Since 1984, Historic Ellicott City, Inc., has worked closely with designers, artisans, and tradespeople to restore a historic property into that year’s Decorator Show House. The goal of the program is engage history and preservation in all aspects of the construction, remodeling, and decor – and then open it up for all the community to see.
The Origin of the “Old Line State”
07/04/2016 By Nicholas A. Redding
In 1776, American independence was anything but certain. Maryland troops under General Washington fought a pitched battle that may have saved the entire army and earned the state its nickname; The Old Line State.
Maryland Troops Save the Continental Army
On August 27th, 1776, the British Army, under the command of General William Howe launched the first major assault since the Americans had declared their independence on July 4, 1776. The Battle of Brooklyn (or Long Island) pitched 13,000 Continental troops against Howe’s 34,000 British soldiers. Staggeringly outnumbered and surrounded, General Washington ordered a retreat soon after the engagement commenced to avoid a complete disaster. Covering that retreat were Pennsylvania, Delaware and Maryland infantry (or Line) who were positioned near the Vechte-Cortelyou House.
Battle of Long Island, 1858 Alonzo Chappel
When the Pennsylvania and Delaware lines collapsed and retreated, only the Maryland Line was left to cover the retreat. Maryland Major Mordecai Gist led what has forever been known as the “Maryland 400” (even though they actually numbered just 260-270) in their dogged defense of the American retreat. Facing nearly 2,000 British soldiers, the Maryland Line held long enough to cover the retreat, and allow the Continental Army to live to fight another day.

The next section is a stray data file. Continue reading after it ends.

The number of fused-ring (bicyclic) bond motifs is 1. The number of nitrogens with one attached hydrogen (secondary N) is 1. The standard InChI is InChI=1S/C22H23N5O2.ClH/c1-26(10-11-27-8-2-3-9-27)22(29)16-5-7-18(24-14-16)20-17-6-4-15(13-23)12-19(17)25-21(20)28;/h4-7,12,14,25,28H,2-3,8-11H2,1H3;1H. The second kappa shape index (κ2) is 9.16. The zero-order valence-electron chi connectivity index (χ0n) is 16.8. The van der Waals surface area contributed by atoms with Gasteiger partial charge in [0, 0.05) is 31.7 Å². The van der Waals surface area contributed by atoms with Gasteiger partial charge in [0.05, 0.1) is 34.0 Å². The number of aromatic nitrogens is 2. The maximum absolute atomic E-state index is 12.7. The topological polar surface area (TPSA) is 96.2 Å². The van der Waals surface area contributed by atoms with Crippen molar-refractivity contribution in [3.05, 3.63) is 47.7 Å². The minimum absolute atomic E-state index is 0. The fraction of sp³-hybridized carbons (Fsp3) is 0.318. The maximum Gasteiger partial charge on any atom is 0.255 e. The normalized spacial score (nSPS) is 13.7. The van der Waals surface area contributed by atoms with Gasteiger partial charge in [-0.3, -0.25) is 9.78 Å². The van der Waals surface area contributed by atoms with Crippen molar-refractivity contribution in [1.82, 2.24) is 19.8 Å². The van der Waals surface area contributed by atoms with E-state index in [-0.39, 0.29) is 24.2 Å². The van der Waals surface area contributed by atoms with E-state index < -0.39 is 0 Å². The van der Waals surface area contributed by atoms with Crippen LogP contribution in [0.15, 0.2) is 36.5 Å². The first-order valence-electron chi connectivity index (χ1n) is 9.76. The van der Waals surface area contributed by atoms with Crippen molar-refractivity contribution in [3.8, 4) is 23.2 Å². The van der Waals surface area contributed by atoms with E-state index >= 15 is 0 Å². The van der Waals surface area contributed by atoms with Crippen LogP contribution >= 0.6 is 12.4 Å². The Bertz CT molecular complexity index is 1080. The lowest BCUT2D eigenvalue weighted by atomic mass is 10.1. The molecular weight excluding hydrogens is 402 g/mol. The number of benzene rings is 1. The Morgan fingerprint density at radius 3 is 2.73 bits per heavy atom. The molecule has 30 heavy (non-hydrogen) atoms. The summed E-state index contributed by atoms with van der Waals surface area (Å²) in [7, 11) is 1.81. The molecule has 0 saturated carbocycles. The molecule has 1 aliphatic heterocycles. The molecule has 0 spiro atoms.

The Sacrifice of the Maryland 400
In the end, 256 Maryland troops perished in the fight, with less than a dozen making it back to the Continental lines. Watching the Marylander’s action from a nearby position, General Washington watched what he called his “Old Line” and reportedly remarked to General Israel Putnam,
“Good God, what brave fellows I must this day lose.”
It was at the Battle of Brooklyn that Maryland earned its nickname – a name paid for by the blood of its patriots in defense of American independence. Today, the precise location of the burial site of these Maryland patriots remains a mystery and a subject of intense research by historians and archivists who hope to appropriately honor their sacrifice.